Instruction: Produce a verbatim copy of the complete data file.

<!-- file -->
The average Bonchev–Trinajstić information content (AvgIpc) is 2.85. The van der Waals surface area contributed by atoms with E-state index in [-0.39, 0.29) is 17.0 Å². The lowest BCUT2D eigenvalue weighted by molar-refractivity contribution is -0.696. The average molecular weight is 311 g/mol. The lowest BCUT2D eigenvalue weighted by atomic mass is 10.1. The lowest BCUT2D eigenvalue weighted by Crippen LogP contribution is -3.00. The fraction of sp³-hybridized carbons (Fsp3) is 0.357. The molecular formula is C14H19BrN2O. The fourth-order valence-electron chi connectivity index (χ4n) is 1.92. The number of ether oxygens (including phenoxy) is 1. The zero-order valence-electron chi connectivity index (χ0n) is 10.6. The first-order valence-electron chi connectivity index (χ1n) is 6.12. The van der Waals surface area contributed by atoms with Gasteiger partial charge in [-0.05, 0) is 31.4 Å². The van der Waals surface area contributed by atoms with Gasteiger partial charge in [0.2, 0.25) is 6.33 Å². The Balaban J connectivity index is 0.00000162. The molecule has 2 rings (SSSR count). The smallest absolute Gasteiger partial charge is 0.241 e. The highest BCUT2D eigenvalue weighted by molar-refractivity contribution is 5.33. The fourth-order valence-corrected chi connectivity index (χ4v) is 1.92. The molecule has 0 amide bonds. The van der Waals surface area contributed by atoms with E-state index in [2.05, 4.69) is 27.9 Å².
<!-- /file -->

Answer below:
The average Bonchev–Trinajstić information content (AvgIpc) is 2.85. The van der Waals surface area contributed by atoms with E-state index in [-0.39, 0.29) is 17.0 Å². The lowest BCUT2D eigenvalue weighted by molar-refractivity contribution is -0.696. The average molecular weight is 311 g/mol. The lowest BCUT2D eigenvalue weighted by atomic mass is 10.1. The lowest BCUT2D eigenvalue weighted by Crippen LogP contribution is -3.00. The fraction of sp³-hybridized carbons (Fsp3) is 0.357. The molecular formula is C14H19BrN2O. The fourth-order valence-electron chi connectivity index (χ4n) is 1.92. The number of ether oxygens (including phenoxy) is 1. The zero-order valence-electron chi connectivity index (χ0n) is 10.6. The first-order valence-electron chi connectivity index (χ1n) is 6.12. The van der Waals surface area contributed by atoms with Gasteiger partial charge in [-0.05, 0) is 31.4 Å². The van der Waals surface area contributed by atoms with Gasteiger partial charge in [0.2, 0.25) is 6.33 Å². The Balaban J connectivity index is 0.00000162. The molecule has 2 rings (SSSR count). The smallest absolute Gasteiger partial charge is 0.241 e. The highest BCUT2D eigenvalue weighted by molar-refractivity contribution is 5.33. The fourth-order valence-corrected chi connectivity index (χ4v) is 1.92. The molecule has 0 amide bonds. The van der Waals surface area contributed by atoms with E-state index in [2.05, 4.69) is 27.9 Å².